Near the end of Peter Weir’s masterpiece Picnic at Hanging Rock, the young girl Irma, who has been missing for a few weeks, returns to Appleyard, an all-girl school in Victorian Australia, to say her farewells. She enters the room where her former classmates, dressed in white, are performing some exercises at some hanging beams. Irma stands in red between the beams, smiling. Her classmates, though, cannot bear to let her go quite so easily. They’ve been at Appleyard, “innocent,” while Irma was up to who knows what, and they must know. It’s suddenly an outright assault, as they demand to know what happened! This desire for forbidden knowledge, the jealousy, attraction, and hatred toward one who seems to know, is conveyed with all of its horror in that brief scene. In his novella Such Small Hands, Spanish author Andrés Barba extends the scene and modulates it all with tiny voices and gruesome games.
Marina is a young girl whose parents recently died in a car accident she was fortunate enough to survive. “My father died instantly, my mother in the hospital,” she repeats over an over again, this seeming to be one of the only phrases to gain any traction in her shocked mind. Now orphaned, Marina is sent to live at an orphanage with many other young girls, many of whom have never really known of a world outside.
Barba transitions from Marina’s voice, to the first-person plural of the group of girls, and back, throughout the novella, showing us how disconnected Marina is, how she longs for connection, and how much the group of girls longs for her experience. This can be a dangerous combination.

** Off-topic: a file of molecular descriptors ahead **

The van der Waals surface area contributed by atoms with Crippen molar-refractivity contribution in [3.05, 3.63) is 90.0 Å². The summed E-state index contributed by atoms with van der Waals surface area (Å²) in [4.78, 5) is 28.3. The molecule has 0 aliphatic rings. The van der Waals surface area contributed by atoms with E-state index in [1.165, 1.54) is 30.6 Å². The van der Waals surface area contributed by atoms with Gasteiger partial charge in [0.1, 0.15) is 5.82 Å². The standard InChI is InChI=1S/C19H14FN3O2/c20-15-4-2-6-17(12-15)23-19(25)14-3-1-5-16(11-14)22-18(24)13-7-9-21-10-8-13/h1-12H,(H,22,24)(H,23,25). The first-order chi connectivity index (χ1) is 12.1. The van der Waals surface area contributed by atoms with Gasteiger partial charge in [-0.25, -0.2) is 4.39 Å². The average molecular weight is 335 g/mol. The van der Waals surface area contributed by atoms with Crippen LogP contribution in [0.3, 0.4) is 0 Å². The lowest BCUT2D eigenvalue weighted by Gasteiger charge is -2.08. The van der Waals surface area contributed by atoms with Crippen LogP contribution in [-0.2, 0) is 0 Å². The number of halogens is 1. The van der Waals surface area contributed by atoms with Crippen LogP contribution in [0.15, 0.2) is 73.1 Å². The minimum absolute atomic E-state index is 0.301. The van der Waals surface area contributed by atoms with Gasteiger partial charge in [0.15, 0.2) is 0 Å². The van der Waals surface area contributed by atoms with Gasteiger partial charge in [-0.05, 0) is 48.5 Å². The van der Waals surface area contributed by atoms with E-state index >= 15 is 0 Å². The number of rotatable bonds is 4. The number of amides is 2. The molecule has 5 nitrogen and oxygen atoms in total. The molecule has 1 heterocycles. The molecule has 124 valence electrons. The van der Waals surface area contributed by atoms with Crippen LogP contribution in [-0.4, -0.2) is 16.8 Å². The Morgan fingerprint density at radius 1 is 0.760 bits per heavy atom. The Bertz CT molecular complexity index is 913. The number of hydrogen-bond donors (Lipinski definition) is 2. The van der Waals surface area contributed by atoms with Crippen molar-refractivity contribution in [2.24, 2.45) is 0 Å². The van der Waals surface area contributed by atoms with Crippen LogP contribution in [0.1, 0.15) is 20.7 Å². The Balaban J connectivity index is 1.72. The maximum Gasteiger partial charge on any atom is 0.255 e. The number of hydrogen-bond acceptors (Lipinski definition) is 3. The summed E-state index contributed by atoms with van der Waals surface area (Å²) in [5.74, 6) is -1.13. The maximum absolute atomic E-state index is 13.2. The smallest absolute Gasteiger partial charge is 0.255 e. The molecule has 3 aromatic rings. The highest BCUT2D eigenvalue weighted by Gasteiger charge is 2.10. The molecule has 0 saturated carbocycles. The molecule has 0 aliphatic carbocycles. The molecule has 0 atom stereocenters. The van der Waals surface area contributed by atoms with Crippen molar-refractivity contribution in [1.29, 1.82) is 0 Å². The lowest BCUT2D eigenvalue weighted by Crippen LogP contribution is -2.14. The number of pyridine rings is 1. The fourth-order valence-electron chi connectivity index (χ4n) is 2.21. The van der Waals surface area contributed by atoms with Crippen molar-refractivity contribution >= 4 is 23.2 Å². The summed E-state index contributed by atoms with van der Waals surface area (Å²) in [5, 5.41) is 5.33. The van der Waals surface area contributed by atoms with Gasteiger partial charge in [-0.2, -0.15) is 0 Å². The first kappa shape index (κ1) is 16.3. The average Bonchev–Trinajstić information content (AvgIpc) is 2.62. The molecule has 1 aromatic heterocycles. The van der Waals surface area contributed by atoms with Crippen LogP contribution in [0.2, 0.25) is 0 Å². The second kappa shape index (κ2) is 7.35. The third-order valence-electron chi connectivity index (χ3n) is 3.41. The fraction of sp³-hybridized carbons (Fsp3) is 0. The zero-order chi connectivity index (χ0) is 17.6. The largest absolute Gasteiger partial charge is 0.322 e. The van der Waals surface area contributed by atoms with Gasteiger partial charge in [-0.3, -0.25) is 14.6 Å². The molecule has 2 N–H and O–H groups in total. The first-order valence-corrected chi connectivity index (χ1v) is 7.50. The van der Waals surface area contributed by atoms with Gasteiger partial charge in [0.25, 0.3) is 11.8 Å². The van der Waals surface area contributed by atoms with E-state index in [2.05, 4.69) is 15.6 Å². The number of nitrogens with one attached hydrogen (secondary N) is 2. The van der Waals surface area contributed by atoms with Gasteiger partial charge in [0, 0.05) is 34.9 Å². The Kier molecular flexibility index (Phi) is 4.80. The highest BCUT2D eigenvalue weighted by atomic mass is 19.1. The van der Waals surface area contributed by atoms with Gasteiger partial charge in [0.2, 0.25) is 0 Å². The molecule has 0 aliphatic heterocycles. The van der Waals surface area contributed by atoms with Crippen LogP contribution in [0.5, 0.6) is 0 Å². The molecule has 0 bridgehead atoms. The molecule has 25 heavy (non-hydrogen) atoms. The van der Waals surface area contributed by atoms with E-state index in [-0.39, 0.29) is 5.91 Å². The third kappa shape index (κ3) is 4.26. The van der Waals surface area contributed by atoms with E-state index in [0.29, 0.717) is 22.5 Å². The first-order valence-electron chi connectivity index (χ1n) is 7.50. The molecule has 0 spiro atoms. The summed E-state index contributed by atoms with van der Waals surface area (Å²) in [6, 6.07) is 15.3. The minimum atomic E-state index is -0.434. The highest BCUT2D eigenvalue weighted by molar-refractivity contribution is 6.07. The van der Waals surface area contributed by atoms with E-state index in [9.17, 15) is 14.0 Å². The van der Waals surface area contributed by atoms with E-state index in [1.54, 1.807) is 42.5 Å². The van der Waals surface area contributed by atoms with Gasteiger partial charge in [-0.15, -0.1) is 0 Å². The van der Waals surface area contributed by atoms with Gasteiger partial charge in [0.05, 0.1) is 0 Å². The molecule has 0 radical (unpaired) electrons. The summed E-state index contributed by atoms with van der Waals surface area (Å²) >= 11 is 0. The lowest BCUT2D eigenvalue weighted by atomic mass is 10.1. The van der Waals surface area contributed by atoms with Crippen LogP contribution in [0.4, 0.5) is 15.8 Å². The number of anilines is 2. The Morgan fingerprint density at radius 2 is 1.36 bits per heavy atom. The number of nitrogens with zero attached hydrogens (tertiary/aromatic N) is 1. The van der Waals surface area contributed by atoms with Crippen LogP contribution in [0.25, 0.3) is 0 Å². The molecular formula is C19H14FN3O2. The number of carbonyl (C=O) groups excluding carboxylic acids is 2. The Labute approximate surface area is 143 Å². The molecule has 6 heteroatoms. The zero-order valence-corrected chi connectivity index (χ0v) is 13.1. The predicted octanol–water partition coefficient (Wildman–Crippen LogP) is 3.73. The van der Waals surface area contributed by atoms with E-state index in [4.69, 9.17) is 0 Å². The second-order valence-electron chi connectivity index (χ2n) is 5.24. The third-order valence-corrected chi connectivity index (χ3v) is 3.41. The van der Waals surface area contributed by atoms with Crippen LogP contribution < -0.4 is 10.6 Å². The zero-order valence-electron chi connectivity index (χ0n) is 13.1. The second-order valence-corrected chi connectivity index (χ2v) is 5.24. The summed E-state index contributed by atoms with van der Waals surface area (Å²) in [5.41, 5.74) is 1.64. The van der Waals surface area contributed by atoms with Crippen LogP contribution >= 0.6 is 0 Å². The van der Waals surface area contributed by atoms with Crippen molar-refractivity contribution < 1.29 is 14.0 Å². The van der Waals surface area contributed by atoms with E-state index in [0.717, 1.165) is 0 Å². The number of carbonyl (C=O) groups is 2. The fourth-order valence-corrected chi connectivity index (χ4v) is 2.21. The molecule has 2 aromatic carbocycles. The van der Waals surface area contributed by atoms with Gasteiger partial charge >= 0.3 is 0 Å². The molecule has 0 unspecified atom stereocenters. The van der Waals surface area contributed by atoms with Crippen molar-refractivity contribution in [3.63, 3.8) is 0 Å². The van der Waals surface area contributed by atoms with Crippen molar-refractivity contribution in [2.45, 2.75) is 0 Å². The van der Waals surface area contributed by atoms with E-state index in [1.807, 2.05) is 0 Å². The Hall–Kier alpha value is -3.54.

As the weeks go by, Marina remains on the inside of her own life, the other girls outside looking in, or trying to. And we’ve all seen this before. We’ve all been through this, as children, as adults watching children. The group is predatory. As much as they long to connect to this girl, to have what she has, there is a desire to annihilate her, as they themselves feel reduced in her presence.
But in Such Small Hands, Barba has Marina exert control with a strange game that embodies the desire, the undeveloped sexuality, the secrets, and the violence. The group of girls has no defense:
The room was still dark but we could hear her voice, boundless as the horizon. We know now, that we were brave that night, but we didn’t know then. We know now, too, that we didn’t have to go to her, didn’t have to get out of our beds, didn’t have to feel the cold of the floor tiles, that it would have been easy to take her violence and her magnetism in our hand and crush it. And yet we went.
This strange nightly ritual continues:
Closing our eyes, we’d compel our bodies to produce the sleep-smell that convinced the adult it was okay for her to go. And we’d lie there like that, motionless, for several minutes. Then, in the dark of night, a strange sound would send the first sign. We’d billow, like skirts in the wind. We’d start to live inside the game, the anxiety of the game. Soon the second sign would come; there would be no doubt now. It could be anything: a whistle, the sound of creaking wood, even silence. And then slowly, we’d get out of bed, without even brushing up against each other, and our bodies would feel lighter. Not even then would we feel the cold of the floor tiles, be afraid of the dark. We were the cold, the dark. And so we’d go to Marina’s bed, sleepwalkers, obsessed with one idea: starting the game.
It’s a troubling book, one I had to read twice to really fall into. My first read, I felt I was mostly skipping along on the surface, seeing a few passages that promised depths. My second, though, knowing where it was going, I was able to plunge into those depths. It was strangely invigorating and troubling. Something I recommend.